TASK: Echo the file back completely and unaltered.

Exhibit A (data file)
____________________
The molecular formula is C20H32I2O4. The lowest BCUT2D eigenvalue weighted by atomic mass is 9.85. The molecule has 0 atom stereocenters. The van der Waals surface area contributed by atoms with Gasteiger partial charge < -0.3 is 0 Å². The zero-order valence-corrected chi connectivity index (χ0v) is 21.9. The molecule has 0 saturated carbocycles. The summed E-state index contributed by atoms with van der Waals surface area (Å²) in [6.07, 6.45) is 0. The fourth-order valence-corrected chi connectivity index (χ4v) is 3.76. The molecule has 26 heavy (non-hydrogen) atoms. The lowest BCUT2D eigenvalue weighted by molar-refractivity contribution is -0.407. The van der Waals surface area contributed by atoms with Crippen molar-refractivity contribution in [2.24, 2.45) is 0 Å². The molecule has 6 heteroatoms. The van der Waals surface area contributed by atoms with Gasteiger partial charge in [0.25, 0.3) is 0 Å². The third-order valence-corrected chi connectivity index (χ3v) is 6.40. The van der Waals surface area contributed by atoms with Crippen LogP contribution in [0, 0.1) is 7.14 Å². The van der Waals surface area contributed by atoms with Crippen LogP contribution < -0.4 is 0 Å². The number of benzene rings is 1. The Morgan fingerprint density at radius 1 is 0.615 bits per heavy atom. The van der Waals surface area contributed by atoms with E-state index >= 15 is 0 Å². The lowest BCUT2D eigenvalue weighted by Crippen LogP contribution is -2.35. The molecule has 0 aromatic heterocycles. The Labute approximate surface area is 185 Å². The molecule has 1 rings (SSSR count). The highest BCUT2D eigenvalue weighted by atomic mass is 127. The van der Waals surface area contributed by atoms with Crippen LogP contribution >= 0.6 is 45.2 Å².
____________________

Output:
The molecular formula is C20H32I2O4. The lowest BCUT2D eigenvalue weighted by atomic mass is 9.85. The molecule has 0 atom stereocenters. The van der Waals surface area contributed by atoms with Gasteiger partial charge < -0.3 is 0 Å². The zero-order valence-corrected chi connectivity index (χ0v) is 21.9. The molecule has 0 saturated carbocycles. The summed E-state index contributed by atoms with van der Waals surface area (Å²) in [6.07, 6.45) is 0. The fourth-order valence-corrected chi connectivity index (χ4v) is 3.76. The molecule has 26 heavy (non-hydrogen) atoms. The lowest BCUT2D eigenvalue weighted by molar-refractivity contribution is -0.407. The van der Waals surface area contributed by atoms with Crippen molar-refractivity contribution in [2.24, 2.45) is 0 Å². The molecule has 6 heteroatoms. The van der Waals surface area contributed by atoms with Gasteiger partial charge in [0.25, 0.3) is 0 Å². The third-order valence-corrected chi connectivity index (χ3v) is 6.40. The van der Waals surface area contributed by atoms with Crippen LogP contribution in [0, 0.1) is 7.14 Å². The van der Waals surface area contributed by atoms with Crippen LogP contribution < -0.4 is 0 Å². The number of benzene rings is 1. The Morgan fingerprint density at radius 1 is 0.615 bits per heavy atom. The van der Waals surface area contributed by atoms with E-state index >= 15 is 0 Å². The lowest BCUT2D eigenvalue weighted by Crippen LogP contribution is -2.35. The molecule has 0 aromatic heterocycles. The Labute approximate surface area is 185 Å². The molecule has 1 rings (SSSR count). The highest BCUT2D eigenvalue weighted by atomic mass is 127. The van der Waals surface area contributed by atoms with Crippen LogP contribution >= 0.6 is 45.2 Å².